Before "New Age" there was "New Thought," a philosophy that sought God through metaphysics and was wildly popular in the late 19th and early 20th centuries. As perhaps the movement's most vocal proponent, William Walker Atkinson-here writing as Theron Q. Dumont-believed above all in the power of the mind, especially as it affected the body's ability to heal.
Elaborating on the idea that the corporeal mind, made up of a body's cells and organs, is subject to mental suggestion, Dumont provides detailed lessons on how to use thought to promote the body's natural healing abilities. Unlike many occult- or religion-based approaches, the author gives equal attention to the biological processes and functions of the body, something he believed to be crucial to proper visualization. More than just an entertaining time capsule, Mental Therapeutics is a set of principles and healing techniques that can easily coexist alongside today's medical advances.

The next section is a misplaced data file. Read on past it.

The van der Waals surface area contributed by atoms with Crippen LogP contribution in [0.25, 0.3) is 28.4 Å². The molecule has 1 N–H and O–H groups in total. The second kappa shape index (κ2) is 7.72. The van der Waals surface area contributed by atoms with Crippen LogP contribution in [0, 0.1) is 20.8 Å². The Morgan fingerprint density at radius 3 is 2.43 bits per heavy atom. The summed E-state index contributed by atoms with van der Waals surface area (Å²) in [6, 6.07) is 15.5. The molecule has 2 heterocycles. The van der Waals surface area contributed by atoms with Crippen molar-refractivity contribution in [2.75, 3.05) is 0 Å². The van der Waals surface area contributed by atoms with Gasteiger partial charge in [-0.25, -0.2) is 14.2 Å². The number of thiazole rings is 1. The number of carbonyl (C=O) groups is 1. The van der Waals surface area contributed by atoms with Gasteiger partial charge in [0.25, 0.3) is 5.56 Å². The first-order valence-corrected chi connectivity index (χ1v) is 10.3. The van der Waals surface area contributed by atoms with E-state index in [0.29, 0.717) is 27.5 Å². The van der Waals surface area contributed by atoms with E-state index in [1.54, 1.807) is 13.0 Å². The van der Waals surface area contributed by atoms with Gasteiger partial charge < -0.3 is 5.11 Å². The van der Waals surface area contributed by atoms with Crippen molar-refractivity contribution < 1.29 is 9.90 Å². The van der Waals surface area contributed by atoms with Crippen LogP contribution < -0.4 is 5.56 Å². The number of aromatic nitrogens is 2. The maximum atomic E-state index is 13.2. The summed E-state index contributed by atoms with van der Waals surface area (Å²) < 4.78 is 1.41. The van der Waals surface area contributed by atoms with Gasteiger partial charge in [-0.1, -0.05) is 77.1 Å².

American writer WILLIAM WALKER ATKINSON (1862-1932) was editor of the popular magazine New Thought from 1901 to 1905, and editor of the journal Advanced Thought from 1916 to 1919. He authored dozens of New Thought books under a variety of pseudonyms, including Yogi Ramacharaka, Theodore Sheldon and Theron Q. Dumont. His other works include Character Reading and The Power of Concentration.